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CFPB and DOJ investigation finds violations of Equal Credit Protection Act
Published:
10/9/2015 3:10:41 PM


Charlene Crowell
 
By Charlene Crowell


Discriminatory auto finance and illegal credit card practices were dealt multi-million dollar blows recently. A joint investigation by the Consumer Financial Protection Bureau (CFPB) and the Department of Justice (DOJ) that began in January 2013, culminated on September 28 with settlements related to multiple alleged violations of the Equal Credit Opportunity Act. The joint actions will affect Black and Latino customers of Fifth Third Bank’s 1,300 branches in 12 states.

The first and larger enforcement calls for $18 million to be paid to customers who financed auto purchases through Fifth Third from January 2010 through September 2015. CFPB and DOJ charged that Black and Latino customers were victims of illegal and discriminatory pricing that increased interest rates without regard to their credit-worthiness. Fifth Third allowed car dealers to raise consumers’ interest rates as much as 2.5 percent above the bank’s actual rate, also known as a “buy rate”. The bank also allowed car dealers to keep some or all of the difference as compensation.

“We are committed to promoting fair and equal access to credit in the auto finance marketplace,” said CFPB Director Richard Cordray. “We are also obtaining millions of dollars in relief today for consumers affected by deceptive marketing of credit add-on products.”

“Even when African-American and Latino borrowers negotiate the interest rate, they end up paying more for their cars than white borrowers with similar credit profiles because of the car dealer interest rate markup,” said Chris Kukla, Senior Vice President and expert on auto lending with the Center for Responsible Lending (CRL).

“Discrimination has no place in the auto lending market,” continued Kukla, “and our research shows that dealer markups contribute to this discriminatory outcome. . . . The best way to root out discrimination in auto lending would be to eliminate dealer markups altogether.”

Auto lending is the third largest source of consumer debt, after mortgages and student loans, according to the New York Federal Reserve Bank. Additionally:

§ 80 percent of auto purchases are financed through car dealers; and

§ While Hispanic and African-American consumers report negotiating interest rates more white borrowers, these consumers of color still paid higher interest rates than similar white borrowers.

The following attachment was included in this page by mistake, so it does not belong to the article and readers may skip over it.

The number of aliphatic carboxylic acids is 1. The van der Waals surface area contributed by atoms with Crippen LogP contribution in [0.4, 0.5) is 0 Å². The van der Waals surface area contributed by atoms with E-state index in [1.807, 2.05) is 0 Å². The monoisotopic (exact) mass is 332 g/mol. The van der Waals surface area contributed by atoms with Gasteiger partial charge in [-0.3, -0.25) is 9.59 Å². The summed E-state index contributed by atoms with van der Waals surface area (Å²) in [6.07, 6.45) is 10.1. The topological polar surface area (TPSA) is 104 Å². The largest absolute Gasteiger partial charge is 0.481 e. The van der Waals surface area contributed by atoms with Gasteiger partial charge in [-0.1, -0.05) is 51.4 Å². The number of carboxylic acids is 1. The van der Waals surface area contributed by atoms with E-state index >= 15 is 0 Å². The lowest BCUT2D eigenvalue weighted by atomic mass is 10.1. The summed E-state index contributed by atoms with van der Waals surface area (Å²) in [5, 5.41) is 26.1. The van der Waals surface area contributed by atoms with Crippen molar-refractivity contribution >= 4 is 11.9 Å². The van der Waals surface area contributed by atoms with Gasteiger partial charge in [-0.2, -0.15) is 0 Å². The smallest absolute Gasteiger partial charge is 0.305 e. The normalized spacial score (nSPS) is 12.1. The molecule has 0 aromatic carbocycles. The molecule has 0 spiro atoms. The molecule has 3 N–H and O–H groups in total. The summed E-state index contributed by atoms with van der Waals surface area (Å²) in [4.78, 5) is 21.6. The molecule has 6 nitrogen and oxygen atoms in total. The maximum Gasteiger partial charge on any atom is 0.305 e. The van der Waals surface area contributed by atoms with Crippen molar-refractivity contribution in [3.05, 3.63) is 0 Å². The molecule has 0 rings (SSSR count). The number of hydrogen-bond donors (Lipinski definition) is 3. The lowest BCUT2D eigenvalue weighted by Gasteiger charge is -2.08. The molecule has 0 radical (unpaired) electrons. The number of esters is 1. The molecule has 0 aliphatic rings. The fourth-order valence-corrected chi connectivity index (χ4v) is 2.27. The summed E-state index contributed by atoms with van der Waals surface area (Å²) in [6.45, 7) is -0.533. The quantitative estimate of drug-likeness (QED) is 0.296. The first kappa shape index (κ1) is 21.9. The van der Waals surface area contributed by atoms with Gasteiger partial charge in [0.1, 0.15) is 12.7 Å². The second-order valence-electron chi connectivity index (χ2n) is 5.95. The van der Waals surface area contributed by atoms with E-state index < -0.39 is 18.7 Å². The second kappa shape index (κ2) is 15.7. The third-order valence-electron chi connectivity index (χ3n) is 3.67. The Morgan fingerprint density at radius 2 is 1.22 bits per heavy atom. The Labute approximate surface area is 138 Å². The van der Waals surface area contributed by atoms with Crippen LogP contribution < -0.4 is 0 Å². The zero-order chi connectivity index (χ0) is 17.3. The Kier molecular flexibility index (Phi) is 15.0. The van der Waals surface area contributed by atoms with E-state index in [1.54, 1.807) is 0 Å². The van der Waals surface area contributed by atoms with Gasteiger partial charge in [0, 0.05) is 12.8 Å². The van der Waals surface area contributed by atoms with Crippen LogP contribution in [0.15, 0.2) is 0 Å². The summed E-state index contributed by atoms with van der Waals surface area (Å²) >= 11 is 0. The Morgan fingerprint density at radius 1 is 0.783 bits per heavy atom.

For the 11th time, CFPB levied fines for illegal practices in the marketing or administration of add-on credit card products and services. Approximately 24,500 customers from 2007 through 2013 will share $3 million in relief.

Lured by the promise of the option to cancel credit card payments in the event of a financial hardship such as job loss, disability or hospitalization, customers were never given accurate information on the products or costs. “Fulfillment kits” were sent to card holders accepting the telemarketing pitch or online solicitations. However the information provided contained incorrect descriptions of the product’s costs, benefits, exclusions, terms and conditions.

In addition to the $3 million credit card restitution and the $18 million for wrongful auto financing, Fifth Third will also pay two, $500,000 fines for violations in each lending area. The bank will also:

§ Pay to hire a settlement administrator to distribute funds to victims. Once the administrator has been hired, CFPB will provide him/her with contact information for affected borrowers. The administrator will then directly contact affected borrowers.

§ Substantially reduce or eliminate entirely dealer markups – The discretionary interest rate markups will be limited to 1.25 percent above the buy rate for vehicle loans of 5 years or less. Loans with longer terms will now be limited to 1.0 percent markup.

Fifth Third Bank, the ninth largest depository indirect auto lender in the nation, now joins Ally Bank, American Honda Financial and Evergreen Bank as violators of the Equal Credit Protection Act. Together, the sum of fines and restitution in this one lending area now totals $194 million.

“Consumers deserve a level playing field when they enter the marketplace, especially when financing an automobile,” said U.S. Attorney Carter M. Stewart of the Southern District of Ohio. “This settlement prevents discrimination in setting the price for auto loans.”
 

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